Brad Leon, chief of strategy and innovation for Shelby County Schools, is the only Tennessean among six finalists announced on Tuesday for the top job at Metro Nashville Public Schools.

Leon oversees the Memphis district’s prized school turnaround program known as the Innovation Zone, along with district-authorized charter schools, online education and data research.

Nashville school officials recently have toured Memphis’ iZone, which has delivered steady academic gains in some of Tennessee’s lowest-performing schools. Behind Memphis, Nashville has the state’s second-largest concentration of low-performing schools, and several Nashville leaders have said the district should emulate the iZone initiative.

Other candidates for the Nashville director’s job are:

  • Joel Boyd, superintendent, Santa Fe Public Schools in New Mexico;
  • Jesus Jara, deputy superintendent, Orange County Public Schools in Florida;
  • Shawn Joseph, deputy superintendent, Prince George’s County Public Schools in Maryland;
  • H. Allen Smith, chief of schools, Oakland Unified School District in California;
  • Kenneth Zeff, interim superintendent, Fulton County Schools in Georgia

Leon, 38, began his education career through Teach For America as a middle school language arts and social studies teacher at a New Orleans charter school. He was voted the school’s Teacher of the Year in 2002. He went on to become a regional vice president at Teach For America and the first regional executive director of TFA in Memphis, serving in that role from 2006 to 2010. He was hired in 2013 to lead Shelby County Schools’ innovation department and is one of the longest-serving members of Superintendent Dorsey Hopson’s cabinet.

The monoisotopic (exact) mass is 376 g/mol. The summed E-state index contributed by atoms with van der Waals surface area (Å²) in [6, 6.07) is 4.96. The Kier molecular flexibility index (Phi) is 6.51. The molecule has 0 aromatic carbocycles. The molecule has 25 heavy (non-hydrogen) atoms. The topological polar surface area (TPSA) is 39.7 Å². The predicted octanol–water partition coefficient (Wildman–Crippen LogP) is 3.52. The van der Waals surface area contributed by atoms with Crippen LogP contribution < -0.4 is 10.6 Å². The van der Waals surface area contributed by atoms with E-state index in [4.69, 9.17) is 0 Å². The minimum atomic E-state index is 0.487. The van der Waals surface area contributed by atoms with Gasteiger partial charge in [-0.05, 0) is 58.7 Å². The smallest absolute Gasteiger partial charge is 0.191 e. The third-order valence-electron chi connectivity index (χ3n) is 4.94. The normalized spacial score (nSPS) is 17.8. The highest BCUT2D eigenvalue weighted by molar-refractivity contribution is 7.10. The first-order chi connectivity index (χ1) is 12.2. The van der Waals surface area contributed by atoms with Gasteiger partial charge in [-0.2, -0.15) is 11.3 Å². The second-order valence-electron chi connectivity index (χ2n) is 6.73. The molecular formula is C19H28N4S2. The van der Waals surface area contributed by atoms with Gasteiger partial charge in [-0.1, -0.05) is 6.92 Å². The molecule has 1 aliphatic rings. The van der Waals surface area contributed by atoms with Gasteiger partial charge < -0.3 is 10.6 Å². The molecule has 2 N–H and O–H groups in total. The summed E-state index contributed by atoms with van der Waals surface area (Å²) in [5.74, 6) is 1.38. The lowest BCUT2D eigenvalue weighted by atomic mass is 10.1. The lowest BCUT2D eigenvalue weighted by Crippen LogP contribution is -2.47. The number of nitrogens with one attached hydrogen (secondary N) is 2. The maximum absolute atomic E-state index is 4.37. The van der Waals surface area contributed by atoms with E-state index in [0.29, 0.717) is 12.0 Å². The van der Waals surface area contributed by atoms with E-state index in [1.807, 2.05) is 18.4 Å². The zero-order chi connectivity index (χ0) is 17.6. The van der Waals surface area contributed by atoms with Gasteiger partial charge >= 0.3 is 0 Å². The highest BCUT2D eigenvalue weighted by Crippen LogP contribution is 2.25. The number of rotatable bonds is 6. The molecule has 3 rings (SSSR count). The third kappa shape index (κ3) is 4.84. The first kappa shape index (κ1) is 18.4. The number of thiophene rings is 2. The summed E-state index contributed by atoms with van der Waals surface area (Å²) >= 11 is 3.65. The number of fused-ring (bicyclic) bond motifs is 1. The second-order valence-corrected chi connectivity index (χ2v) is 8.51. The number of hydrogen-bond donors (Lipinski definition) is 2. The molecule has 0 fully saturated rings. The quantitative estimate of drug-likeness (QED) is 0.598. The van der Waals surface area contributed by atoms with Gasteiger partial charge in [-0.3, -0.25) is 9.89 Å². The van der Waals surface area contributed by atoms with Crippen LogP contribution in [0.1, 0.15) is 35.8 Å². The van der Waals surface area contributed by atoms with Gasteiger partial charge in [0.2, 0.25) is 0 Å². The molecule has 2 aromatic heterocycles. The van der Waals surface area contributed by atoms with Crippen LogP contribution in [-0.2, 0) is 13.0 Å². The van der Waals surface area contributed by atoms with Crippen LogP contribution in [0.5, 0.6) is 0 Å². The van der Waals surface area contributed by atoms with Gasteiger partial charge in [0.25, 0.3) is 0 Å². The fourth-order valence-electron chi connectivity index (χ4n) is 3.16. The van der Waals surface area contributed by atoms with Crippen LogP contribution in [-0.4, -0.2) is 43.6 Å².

Leon shared last month with Hopson and his cabinet that he had applied for the Nashville director’s job, but declined prior to Tuesday’s announcement to comment.

“I am 100 percent focused on the work we have ahead of us in Shelby County to reach our Destination 2025 goals and feel fortunate that I get to be part of an outstanding group of people that include the iZone, our performance management and digital learning teams,” he told Chalkbeat last week.

Hopson said Leon’s leadership and relationships with education and philanthropic leaders across the state makes him an appealing candidate.

“Brad is a very thoughtful and reflective leader who puts students at the forefront of his decision-making,” Hopson said. “He is very collaborative, data-driven and systems-oriented.”

Nashville has been without a superintendent for a year following the retirement of Jesse Register, and this is its second search for a replacement. The school board’s top pick last year, Mike Looney, turned down the job to stay at the helm of neighboring Williamson County Schools.

This time around, the board has worked with Mayor Megan Barry, who formed a panel of community leaders to assist in the search process. Barry took office in January and identified better schools as one of her top priorities. During her campaign, she said the district should “recruit a highly qualified director of schools who has experience turning around lower-performing schools in an urban school district similar to Nashville.”

The school board is expected to choose its new director within two weeks, and candidate interviews are scheduled for this week. If Leon is picked for the job, he would move from the nation’s 23rd largest school district to the 40th largest, based on 2014 data. Metropolitan Nashville Public Schools reports an enrollment of more than 86,000 students.